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After signature victory, Bulls believe they can try

Chicago Bulls' Joakim Noah top celebrates with teammate Nate Robinsafter defeating Brooklyn Nets 99-93 Game 7 their first-round NBA basketball

Chicago Bulls' Joakim Noah, top, celebrates with teammate Nate Robinson after defeating the Brooklyn Nets 99-93 in Game 7 of their first-round NBA basketball playoff series in New York, Saturday, May 4, 2013. The Bulls won the series to advance to a second-round series against the Miami Heat beginning Monday. (AP Photo/Julio Cortez)

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Updated: May 6, 2013 9:14AM



Nobody will give them a chance against the Heat. And the Bulls don’t have a problem with that.

‘‘We’re excited for the challenge; we’ll see what happens,’’ Joakim Noah said after spearheading the Bulls’ Game 7 victory over the Nets.

What fuels their confidence is a ‘‘Band of Brothers’’ mentality, a belief that they can close ranks without Derrick Rose, without Luol Deng, without Kirk Hinrich and keep advancing. The 99-93 victory over the Nets, who had every advantage, is proof of that belief.

‘‘So many guys stepped up; that’s what it’s all about,’’ said Noah, ticking off names such as aging big man Nazr Mohammed, little-used rookie Marquis Teague and overachieving free-agent signee Nate Robinson. ‘‘Being able to share these moments with your teammates. Everybody’s tired. Everybody contributed. These are guys who have been through a lot, not playing huge stretches during the season but coming in at key moments and stepping up. You have to give these guys a lot of credit.’’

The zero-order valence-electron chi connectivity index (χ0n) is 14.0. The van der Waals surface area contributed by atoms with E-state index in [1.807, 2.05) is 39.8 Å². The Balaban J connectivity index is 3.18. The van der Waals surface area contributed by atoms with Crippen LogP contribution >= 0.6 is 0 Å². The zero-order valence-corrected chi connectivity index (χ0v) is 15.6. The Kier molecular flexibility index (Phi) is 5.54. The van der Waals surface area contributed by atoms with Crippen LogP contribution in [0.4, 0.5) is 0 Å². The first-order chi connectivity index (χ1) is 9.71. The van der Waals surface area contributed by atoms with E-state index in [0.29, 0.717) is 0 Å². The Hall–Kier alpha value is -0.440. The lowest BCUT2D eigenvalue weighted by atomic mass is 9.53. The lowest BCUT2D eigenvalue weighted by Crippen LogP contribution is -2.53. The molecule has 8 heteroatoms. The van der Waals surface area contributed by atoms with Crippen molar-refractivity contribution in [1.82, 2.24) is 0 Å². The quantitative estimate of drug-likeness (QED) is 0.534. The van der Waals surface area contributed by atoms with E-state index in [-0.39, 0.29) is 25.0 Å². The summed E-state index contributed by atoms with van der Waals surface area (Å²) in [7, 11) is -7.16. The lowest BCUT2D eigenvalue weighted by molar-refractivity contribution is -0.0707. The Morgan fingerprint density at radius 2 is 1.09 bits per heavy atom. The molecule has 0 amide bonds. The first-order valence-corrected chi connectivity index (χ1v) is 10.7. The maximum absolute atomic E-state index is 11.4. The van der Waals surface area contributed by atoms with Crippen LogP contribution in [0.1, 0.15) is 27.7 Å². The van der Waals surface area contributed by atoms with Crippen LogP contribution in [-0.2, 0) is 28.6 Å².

In each game, different players have seized the moment offensively for a scoring-challenged team. Robinson’s electrifying surge saved Game 4. On Saturday, Noah (24 points, 14 rebounds, six blocks) and Marco Belinelli (24 points) delivered the scoring punch.

After the Bulls opened a shocking 61-44 halftime lead, the Nets punched back, closing to 69-65. They would get no closer.

‘‘We were on the ropes,’’ said Robinson, playing for his fifth NBA team in an eight-year career. ‘‘We did the rope-a-dope like Muhammad Ali, and we held on. It’s awesome. This is a great group of guys. I can’t even describe it. This locker room’s fun. It’s been great. This is the best team I’ve been on in my eight years in the NBA. We all love each other as brothers, and we play for each other.’’

Presiding over it all is Tom Thibodeau, a steady, detail-oriented coach whose single-minded approach makes for poor sound bites but great unity on his team.

‘‘He told us to pack for Miami and go out there and play hard, and that’s what we did,’’ Taj Gibson said of Thibodeau’s Game 7 message. ‘‘Think about it. So many injuries on this team. Guys just kept playing. That showed a lot about this team. There was a lot of heart out there.’’

Will that kind of determination be enough to vanquish LeBron James and the defending NBA champions? As Noah said, we’ll find out.



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